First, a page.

the industry

CBS All Access Wants to Save One Day at a Time. Will Netflix Let It?

Photo: Mike Yarish/Netflix

The fight to save One Day at a Time has hit some snags, but it’s not over quite yet. While the canceled Netflix sitcom remains a long shot to survive, producer Sony Pictures Television has had conversations with multiple outlets about ways to keep the series alive — and has now fielded an official pickup offer from at least one platform. Two people familiar with the matter tell Vulture that the streaming network CBS All Access, whose interest in acquiring One Day was reported a few weeks back, has now submitted an official bid to procure at least one more season of the series from Sony. All Access made its proposal despite being aware Netflix’s deal with Sony allows it to veto any move to a streaming network for at least two years after cancellation.

But just because Netflix has the right to kill any such move doesn’t mean it must do so. With that it mind, Vulture hears One Day executive producer and living TV legend Norman Lear personally reached out to Netflix chief content officer Ted Sarandos to ask him to help keep the show alive, presumably by waiving the company’s veto rights, two sources tell Vulture. As of Tuesday, however, it appears Netflix is unwilling to budge and allow One Day to shift to the much, much smaller CBS All Access. (Reps for Sony, CBS All Access, and Netflix declined comment.) Nonetheless, sources close to the situation say Sony and CBS All Access are still trying to figure out a way forward, though again, any deal would require Netflix’s blessing. (And as of Tuesday, Netflix has not offered a definitive “no,” though there’s zero indication it’s inclined to say “yes,” either.)

If Netflix does refuse to give up its right to kill a deal from a rival streamer, however, there may still be some options left for Sony and the show’s creative team. Netflix’s contract with Sony only lets it veto potential streaming buyers; cable and broadcast platforms could still do a deal without Netflix’s approval. To that end, Vulture hears the CBS-owned cable network Pop TV has also made inquiries about the possibility of picking up a fourth season of One Day, though any such bid would be a long shot. Because of its smaller footprint, Pop likely couldn’t afford to pick up the show from Sony unless it had another partner, either from another country (Schitt’s Creek is produced with a Canadian network) or even another cable or broadcast outlet in the U.S. Pop’s early discussions with Sony were put on hold once CBS All Access got into the game, but if that deal completely collapses, there’s at least a chance Sony could try to figure something out with Pop and another player. Meanwhile, another network with a CBS association — the CW, which is co-owned by CBS Corp. and WarnerMedia’s Warner Bros. TV — is also understood to have put out feelers about One Day. Like Pop, it would also not be able to afford the show without some sort of partnership. What’s more, CW doesn’t currently air half-hour sitcoms, making it hard to see how the show would fit on the network’s schedule as-is.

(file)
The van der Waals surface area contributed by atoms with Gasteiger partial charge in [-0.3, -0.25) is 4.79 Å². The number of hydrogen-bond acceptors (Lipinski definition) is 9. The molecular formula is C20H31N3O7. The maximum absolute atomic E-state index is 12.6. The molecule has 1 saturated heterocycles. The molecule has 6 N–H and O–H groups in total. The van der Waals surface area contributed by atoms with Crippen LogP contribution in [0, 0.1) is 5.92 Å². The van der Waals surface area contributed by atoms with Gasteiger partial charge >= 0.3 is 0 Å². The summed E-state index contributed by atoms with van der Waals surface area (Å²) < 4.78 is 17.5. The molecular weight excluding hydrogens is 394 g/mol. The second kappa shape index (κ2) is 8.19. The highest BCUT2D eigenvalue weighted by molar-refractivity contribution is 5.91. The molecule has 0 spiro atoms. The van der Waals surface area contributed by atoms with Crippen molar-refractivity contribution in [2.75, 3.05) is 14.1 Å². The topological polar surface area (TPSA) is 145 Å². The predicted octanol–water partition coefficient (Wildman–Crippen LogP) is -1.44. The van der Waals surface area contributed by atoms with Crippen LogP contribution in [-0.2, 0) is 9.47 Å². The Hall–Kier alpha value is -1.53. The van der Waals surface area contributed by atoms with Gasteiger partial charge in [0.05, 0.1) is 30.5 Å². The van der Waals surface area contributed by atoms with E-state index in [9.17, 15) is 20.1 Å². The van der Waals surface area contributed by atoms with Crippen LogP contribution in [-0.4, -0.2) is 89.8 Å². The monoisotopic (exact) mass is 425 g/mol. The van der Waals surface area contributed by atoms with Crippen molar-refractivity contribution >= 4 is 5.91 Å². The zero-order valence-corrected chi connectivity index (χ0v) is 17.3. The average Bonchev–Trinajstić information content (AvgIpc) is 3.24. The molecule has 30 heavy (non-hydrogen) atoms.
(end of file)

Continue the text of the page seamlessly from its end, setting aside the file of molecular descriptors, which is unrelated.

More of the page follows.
Speaking at a March 28 industry event in Los Angeles about the importance of Latinx representation, One Day co-creator Gloria Calderón Kellett hinted at the conversations with other outlets, saying there were “interested parties” exploring a deal for season four. She also confirmed Netflix’s contractual ability to keep the show from other streaming services — which she said lasts three years from the premiere of season three — represented a major stumbling block. “We are hopeful that maybe there can be special dispensations made so that that’s not the case, especially given Netflix’s tweet about supporting this community and loving the show,” she said. “You know, if you love us, set us free, I say.”

Kellett also suggested that perhaps some broadcast networks could make a bid for the show once Netflix’s much shorter 120-day window of exclusivity expires in mid-June. That timing would also be after networks get through the current upfront cycle. “Right now, networks have all these pilots that are shiny and new,” she said, suggesting broadcast nets don’t even want to seriously consider a show such as One Day when they have so many in-house newcomers vying for a slot on their schedules. But come summer, if pilot season disappoints, One Day might look even more attractive.

So, where does this leave the future of One Day at a Time? As of right now, still very much in limbo. The CBS All Access proposal is the most serious indication of legitimate interest in keeping the series alive. But as expected, Sony’s contract with Netflix remains a significant stumbling block. What’s more, even if Netflix agreed to let the series jump to another video-on-demand service, Sony and All Access would still need to agree on the right financial terms. As for other, non-streaming players, those are more likely plays contractually — but perhaps far greater reaches financially. The most likely scenario would involve multiple linear networks, perhaps cable and broadcast, partnering to make the show financially feasible.

Maria Elena Fernandez contributed to this report.

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